The COVID-19 pandemic has changed life in many ways, including the way we mourn our lost loved ones, honor their memory and begin the process of healing from their loss.
Representatives from several local funeral homes say the number of deaths has been higher over the past year than ever before.
“Our numbers were way up, especially in December and January,” said Don Paluczak, manager at Kutis Funeral Home in south St. Louis County. “Overall, they were up in every month.”
Jake Dietrich of Dietrich-Mothershead Funeral Home in De Soto reported a similar trend.
“We were noticeably more busy than in years past,” he said. “We had something like 25 percent more calls than we normally would. It was the largest single-year total I can remember.”
Increased deaths due to COVID-19 isn’t the only factor responsible, however.
“It’s not a simple answer,” said Herb Vinyard, fourth-generation owner of Vinyard Funeral Home in Festus. “My numbers, compared to a five-year rolling average, are up about 20 percent. Talking to other funeral directors in Missouri and neighboring states, that seems to be the norm.
“But you have to look at the big picture. You see COVID-19 is a certain percentage, but total deaths are up across the board. And, I think that’s because of the anxiety caused by the pandemic. It has affected people’s behavior – we’re seeing more suicides, overdoses, accidents, other deaths that aren’t from the virus but can be attributed to the pandemic.”
Only minor changes
Quarantine rules have changed the way visitation and services are held. Lockdown rules in St. Louis County allowed fewer people at indoor gatherings than Jefferson County had in place.
“A lot of people are having small, private services with the anticipation of something bigger and more elaborate later on,” Paluczak said.
Funeral homes in Jefferson County have followed Health Department guidelines but largely have left the decision up to families.
“We would have public graveside services in those nice days last spring and summer, and there would be very large crowds sometimes,” Vinyard said. “We never set a limit to the number of people for an indoor service; if we couldn’t control the number, we just didn’t do it. Practically every family agreed with that. People definitely understood the logic in it.”
Thanks to technology, families have had other options when it comes to memorial services.
“We’ve had the capability of livestreaming, from here or from churches or whatever,” Dietrich said. “Some people have chosen to go that route, especially if they are concerned about the elderly or people with health issues being able to come.”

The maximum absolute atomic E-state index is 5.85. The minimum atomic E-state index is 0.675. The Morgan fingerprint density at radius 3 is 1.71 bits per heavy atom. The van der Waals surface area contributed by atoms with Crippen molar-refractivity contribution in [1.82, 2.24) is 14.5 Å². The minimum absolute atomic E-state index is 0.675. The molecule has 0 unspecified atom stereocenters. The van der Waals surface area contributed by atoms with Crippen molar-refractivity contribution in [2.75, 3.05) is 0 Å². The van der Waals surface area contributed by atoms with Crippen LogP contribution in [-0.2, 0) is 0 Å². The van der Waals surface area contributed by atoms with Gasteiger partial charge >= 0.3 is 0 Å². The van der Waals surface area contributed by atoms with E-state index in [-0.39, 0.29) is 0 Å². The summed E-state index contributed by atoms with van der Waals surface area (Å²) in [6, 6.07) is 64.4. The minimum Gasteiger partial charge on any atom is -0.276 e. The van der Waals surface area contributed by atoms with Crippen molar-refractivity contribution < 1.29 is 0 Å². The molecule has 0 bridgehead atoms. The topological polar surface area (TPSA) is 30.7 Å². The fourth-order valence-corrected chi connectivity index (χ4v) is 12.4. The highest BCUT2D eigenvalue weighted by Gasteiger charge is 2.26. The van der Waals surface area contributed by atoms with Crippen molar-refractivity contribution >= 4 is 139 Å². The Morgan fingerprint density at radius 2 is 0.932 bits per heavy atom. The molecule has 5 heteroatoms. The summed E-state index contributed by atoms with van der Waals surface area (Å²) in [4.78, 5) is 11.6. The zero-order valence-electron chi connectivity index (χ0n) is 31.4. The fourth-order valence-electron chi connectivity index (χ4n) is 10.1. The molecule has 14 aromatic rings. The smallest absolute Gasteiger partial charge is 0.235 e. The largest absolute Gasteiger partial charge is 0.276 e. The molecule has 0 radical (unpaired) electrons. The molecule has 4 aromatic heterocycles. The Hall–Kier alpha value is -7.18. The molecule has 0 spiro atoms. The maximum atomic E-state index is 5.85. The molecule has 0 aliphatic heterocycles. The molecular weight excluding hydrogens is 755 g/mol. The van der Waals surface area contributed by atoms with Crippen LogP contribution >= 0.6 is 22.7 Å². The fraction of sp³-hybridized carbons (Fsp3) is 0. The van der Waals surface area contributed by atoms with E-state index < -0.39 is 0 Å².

All local funeral homes have encouraged the use of face masks and social distancing, and most have augmented their regular cleaning protocols.
“We did a split crew for a couple of months early on, but we went back to regular shifts by summertime,” Paluczak said. “We have sanitizing stations set up throughout. The building has always been cleaned regularly, but we bought a fogging machine that can disinfect every room every night. It’s more thorough and lasts longer.”
Extensive use of personal protective gear such as masks and gloves were already the industry standard.
“Going into hospitals and nursing homes this year, there are extra steps we have had to take,” Vinyard said. “But we have always been careful.”
Trends for the future?
Choosing cremation over burial already was a gradual trend, and the pandemic has helped that along.
“I don’t see that being a result of being cautious about COVID-19,” Dietrich said. “It’s been increasing in general and will likely continue.”
Local cemeteries haven’t instituted any new policies, but the National Cemetery at Jefferson Barracks has reduced both its staff numbers and the schedule of service slots available.
“There were times where we were trying to schedule and they were three weeks out,” Vinyard said. “It was a real bottleneck. We were at capacity, storage wise, for quite a while there.”
Several funeral directors said they think trends established over the past year will remain once the pandemic has eased.
“We would typically have visitation one day and the service the next,” Paluczak said. “Now we’re seeing a lot of visitation and service the same day. We’re also seeing more people than before who are using our online services to offer condolences, when they don’t feel comfortable coming in person.”
Dietrich said the changes over the past year may actually lead to better things.
“Sometimes change isn’t a bad thing,” he said. “You just have to pay attention to the people, what their expectations are.
“I think people have come to appreciate more that they have options, that they have the opportunity to do things differently than they were used to.”
The human factor
The biggest impact of the pandemic has been in depriving people of the opportunity to express their grief in person.
“It has a lot to do with the fact that sometimes the grief process begins before the person passes away,” Dietrich said.
“Having a loved one in a hospital or nursing facility and you can’t see them or be with them or help them – that has really made it difficult for people to navigate.”
Paluczak agreed, adding that sometimes virtual services simply can’t meet customers’ needs.
“Some of the greatest medicine is a hug,” he said. “The inability to gather means you don’t have that, and it’s difficult.
“Back when this started, we all thought we’d be back to normal by mid-summer. It’s something we never lived through before, and it’s just strange.”